Who’s fine? No one really but we all knew that right? Where does politeness stop and uncomfortable truth begin and what are the considerations we make before burdening someone with the unvarnished truth? Everybody’s Fine ponders these things in a somber and intelligent way that belies its generic holiday movie poster.
Robert De Niro plays Frank an aging widower who spends his lonely days keeping his empty nest tidy and its surrounding foliage immaculate in the way the retired tend to do. He feels intensely the absence of his four grown-up children since the recent death of his wife and when they all back out of a planned holiday gathering at the family home he decides to pack up his bag and travel across the country to see each one as a surprise. As he goes from home to home he begins to realize some uncomfortable truths about the relationship he has with them and even worse that there’s a bigger secret they’re all hiding.
This is a remake of a 1990 Italian film Stanno Tutti Bene the follow-up to director Giuseppe Tornatore’s triumphant Best Foreign Language Film Oscar winner Cinema Paradiso. The American interpretation is written and directed by Kirk Jones who previously showed a knack for arty yet accessible films with Waking Ned Devine which like Everybody’s Fine manages to successfully navigate that oh-so-thin line between saccharine sentimentality and genuine emotional resonance. Unlike Devine Everybody’s Fine has no comedic spoonful of sugar to make the discomfort of an all-too-real family dynamic go down.
De Niro’s portrayal of Frank comes almost as a relief. After a lifetime of loud and brusque characters he settles into the retiree part like a comfortable old pair of slippers. Frank is easily as conflicted as any other person De Niro has played but in a much quieter way -- a dad sorta way. De Niro so entirely and naturally becomes Frank that it’s hard not to project your own feelings toward your father onto him. And I suppose that is the point.
Frank’s children are played by Kate Beckinsale Sam Rockwell and Drew Barrymore who are given just enough development to explain their estrangement from their father -- but that’s all the roles require. They’re loosely defined enough for the audience to hopefully identify with at least one of them but only in the service of laying familial guilt at our own feet. It’s De Niro's eyes the audience sees through; it’s his movie and he owns it.
Everything eventually leads to that question of whether or not to trouble the ones we love with our bad news. Everybody’s Fine is relatively taciturn with its conclusions but offers an important suggestion to consider the matter more closely in the audience’s own lives. And isn’t that what good art should do? This may not be the most uplifting film one could see this holiday season but it is one of the more thoughtful ones. Between the simple effectiveness of De Niro’s performance the lovely cinematography of Henry Braham (it is sort of a road-trip movie) and the interesting questions it raises Everybody’s Fine is a terrific choice for those who want something more in-depth from their Xmas viewing than tinsel and tired sentimentality.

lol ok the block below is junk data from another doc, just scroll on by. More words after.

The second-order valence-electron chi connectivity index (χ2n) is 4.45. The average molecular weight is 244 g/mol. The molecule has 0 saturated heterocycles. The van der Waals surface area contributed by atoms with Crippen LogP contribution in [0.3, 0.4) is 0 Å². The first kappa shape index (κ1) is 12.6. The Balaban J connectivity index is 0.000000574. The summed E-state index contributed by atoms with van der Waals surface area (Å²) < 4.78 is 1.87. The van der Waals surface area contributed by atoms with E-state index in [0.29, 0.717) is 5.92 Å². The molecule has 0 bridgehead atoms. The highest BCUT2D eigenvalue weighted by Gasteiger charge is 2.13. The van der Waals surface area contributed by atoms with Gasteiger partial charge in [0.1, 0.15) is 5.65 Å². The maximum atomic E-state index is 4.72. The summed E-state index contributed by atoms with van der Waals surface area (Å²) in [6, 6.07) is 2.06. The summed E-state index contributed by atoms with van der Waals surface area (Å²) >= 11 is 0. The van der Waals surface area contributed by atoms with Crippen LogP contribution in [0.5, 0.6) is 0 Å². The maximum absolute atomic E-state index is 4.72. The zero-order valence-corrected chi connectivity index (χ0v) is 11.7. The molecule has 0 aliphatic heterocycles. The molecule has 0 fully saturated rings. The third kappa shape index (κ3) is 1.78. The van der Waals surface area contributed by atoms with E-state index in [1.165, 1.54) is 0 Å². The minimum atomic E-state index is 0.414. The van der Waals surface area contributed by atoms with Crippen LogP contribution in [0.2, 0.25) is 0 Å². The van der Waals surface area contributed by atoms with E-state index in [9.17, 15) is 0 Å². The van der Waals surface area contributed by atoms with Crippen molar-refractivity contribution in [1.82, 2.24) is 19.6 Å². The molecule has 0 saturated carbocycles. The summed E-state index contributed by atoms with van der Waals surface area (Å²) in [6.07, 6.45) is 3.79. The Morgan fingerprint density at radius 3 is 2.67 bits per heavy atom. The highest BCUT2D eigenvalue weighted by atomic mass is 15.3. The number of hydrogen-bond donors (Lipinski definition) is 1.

David Callaway (Robert De Niro) is having a tough time dealing with the apparent suicide of his wife (Amy Irving). His young daughter Emily (Dakota Fanning) also has taken her mother's death very hard retreating into her own little world. As a psychologist David decides the only way to help Emily is to move from the big city to a house in the country. Sure that kind of thing usually works like a charm. Emily does perk up a bit when she finds a new "friend " Charlie who likes to have fun and play hide and seek with her. Of course we can't actually see this new friend but that's beside the point. The imaginary Charlie is still a powerful force in Emily's life instructing her not to talk about him much and hating pretty much everyone else in her life including her dad. In short order bad things start happening--yes the family pet gets whacked--which Emily blames on Charlie. This leaves David wondering how his little girl could have turned so psychotic. But wait. Maybe Charlie isn't imaginary after all but actually a flesh-and-blood malevolent presence. Oh god do you think so?